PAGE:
The Exchange notes that NYSE Order Imbalances is entirely optional. The Exchange is not required to make NYSE Order Imbalances available or to offer any specific pricing alternatives to any customers, nor is any firm required to purchase NYSE Order Imbalances, nor is the Exchange required to offer any feed (NYSE Order Imbalances, or otherwise) in a particular format, and it is a benefit to the markets generally that NYSE update its distribution technology to make it more efficient (and at the same time eliminate less efficient forms of dissemination). Firms that do purchase NYSE Order Imbalances do so for the primary goals of using them to increase revenues, reduce expenses, and in some instances compete directly with the Exchange (including for order flow); those firms are able to determine for themselves whether NYSE Order Imbalances or any other similar products are attractively priced or not.[8]

The decision of the United States Court of Appeals for the District of Columbia Circuit in NetCoalition v. SEC, 615 F.3d 525 (D.C. Cir. 2010), upheld reliance by the Securities and Exchange Commission (“Commission”) upon the existence of competitive market mechanisms to set reasonable and equitably allocated fees for proprietary market data:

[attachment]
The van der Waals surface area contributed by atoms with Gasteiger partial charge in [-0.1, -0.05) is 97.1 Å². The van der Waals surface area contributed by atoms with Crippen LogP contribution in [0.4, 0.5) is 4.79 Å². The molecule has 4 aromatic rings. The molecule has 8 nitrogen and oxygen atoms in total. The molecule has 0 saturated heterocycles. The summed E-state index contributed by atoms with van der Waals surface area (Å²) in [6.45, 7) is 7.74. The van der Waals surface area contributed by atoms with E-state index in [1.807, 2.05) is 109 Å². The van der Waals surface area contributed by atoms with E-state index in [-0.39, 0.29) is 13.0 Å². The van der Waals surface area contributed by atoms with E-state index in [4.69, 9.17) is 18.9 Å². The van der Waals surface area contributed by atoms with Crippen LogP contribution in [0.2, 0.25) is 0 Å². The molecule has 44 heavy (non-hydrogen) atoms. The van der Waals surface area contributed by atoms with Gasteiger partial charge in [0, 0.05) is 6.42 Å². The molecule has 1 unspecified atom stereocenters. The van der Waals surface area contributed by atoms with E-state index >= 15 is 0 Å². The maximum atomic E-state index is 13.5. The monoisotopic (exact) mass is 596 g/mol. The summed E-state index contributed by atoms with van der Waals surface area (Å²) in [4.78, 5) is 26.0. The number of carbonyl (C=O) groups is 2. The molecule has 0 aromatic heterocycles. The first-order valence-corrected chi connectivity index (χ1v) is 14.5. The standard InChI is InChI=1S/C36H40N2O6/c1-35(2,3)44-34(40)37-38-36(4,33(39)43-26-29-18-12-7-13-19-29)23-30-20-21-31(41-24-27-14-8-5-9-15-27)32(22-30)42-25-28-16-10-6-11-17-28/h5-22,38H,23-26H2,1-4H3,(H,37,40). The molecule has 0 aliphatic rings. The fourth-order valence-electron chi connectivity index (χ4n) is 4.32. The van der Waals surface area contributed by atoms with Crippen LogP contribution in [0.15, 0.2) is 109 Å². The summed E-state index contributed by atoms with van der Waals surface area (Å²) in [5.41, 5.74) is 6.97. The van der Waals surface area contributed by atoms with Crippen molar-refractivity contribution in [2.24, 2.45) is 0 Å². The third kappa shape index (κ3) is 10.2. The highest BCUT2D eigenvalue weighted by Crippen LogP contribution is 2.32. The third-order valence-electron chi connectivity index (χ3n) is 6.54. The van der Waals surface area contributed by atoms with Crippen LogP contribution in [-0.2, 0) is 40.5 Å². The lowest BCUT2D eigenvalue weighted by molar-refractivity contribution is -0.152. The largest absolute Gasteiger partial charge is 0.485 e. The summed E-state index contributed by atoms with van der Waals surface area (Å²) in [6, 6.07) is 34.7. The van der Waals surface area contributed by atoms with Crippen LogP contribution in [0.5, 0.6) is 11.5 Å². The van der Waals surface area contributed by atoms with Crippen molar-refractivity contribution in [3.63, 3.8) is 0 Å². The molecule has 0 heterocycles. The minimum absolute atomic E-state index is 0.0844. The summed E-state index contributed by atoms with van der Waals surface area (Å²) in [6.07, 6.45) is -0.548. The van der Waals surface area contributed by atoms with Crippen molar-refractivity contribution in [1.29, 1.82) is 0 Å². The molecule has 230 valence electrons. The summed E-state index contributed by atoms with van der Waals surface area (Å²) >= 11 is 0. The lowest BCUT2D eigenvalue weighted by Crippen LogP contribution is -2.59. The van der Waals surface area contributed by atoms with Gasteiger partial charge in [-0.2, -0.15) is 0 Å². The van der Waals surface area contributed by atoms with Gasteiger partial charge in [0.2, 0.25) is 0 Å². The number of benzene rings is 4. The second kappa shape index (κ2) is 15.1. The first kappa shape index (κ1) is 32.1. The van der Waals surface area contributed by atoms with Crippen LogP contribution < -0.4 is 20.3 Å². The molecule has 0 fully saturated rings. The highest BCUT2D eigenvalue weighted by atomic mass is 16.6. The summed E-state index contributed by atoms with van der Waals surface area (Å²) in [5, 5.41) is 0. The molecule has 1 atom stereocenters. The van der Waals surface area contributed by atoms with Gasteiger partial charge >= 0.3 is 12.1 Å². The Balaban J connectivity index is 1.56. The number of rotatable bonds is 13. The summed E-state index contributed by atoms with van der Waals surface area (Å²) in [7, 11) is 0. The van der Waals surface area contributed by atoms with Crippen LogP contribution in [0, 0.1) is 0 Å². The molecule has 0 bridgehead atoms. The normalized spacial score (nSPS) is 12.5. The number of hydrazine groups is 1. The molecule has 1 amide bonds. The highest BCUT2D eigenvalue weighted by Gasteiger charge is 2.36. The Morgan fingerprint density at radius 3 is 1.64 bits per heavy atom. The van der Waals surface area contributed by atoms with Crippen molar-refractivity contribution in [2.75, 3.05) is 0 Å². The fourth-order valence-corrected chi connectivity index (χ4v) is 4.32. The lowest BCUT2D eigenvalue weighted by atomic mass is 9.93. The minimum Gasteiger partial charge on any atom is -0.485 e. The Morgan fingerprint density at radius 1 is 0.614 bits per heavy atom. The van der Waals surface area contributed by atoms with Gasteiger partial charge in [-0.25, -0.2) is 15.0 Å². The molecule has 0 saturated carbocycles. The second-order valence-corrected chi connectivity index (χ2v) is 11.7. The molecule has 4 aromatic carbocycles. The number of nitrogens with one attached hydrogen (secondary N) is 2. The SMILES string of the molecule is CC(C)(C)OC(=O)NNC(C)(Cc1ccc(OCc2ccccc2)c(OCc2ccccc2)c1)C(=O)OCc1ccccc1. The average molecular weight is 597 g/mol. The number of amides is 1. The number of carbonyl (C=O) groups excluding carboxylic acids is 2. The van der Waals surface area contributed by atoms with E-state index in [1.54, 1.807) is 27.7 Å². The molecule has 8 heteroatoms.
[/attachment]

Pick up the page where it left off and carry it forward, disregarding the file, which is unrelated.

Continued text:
In fact, the legislative history indicates that the Congress intended that the market system `evolve through the interplay of competitive forces as unnecessary regulatory restrictions are removed' and that the SEC wield its regulatory power `in those situations where competition may not be sufficient,' such as in the creation of a `consolidated transactional reporting system.'

Id. at 535 (quoting H.R. Rep. No. 94-229 at 92 (1975), as reprinted in 1975 U.S.C.C.A.N. 323). The court agreed with the Commission's conclusion that “Congress intended that `competitive forces should dictate the services and practices that constitute the U.S. national market system for trading equity securities.' ” [9]

As explained below in the Exchange's Statement on Burden on Competition, the Exchange believes that there is substantial evidence of competition in the marketplace for proprietary market data and that the Commission can rely upon such evidence in concluding that the fees established in this filing are the product of competition and therefore satisfy the relevant statutory standards. In addition, the existence of alternatives to the legacy format, such as converting to XDP as soon as possible, further ensures that the Exchange cannot set unreasonable fees, or fees that are unreasonably discriminatory, when vendors and subscribers can select such alternatives.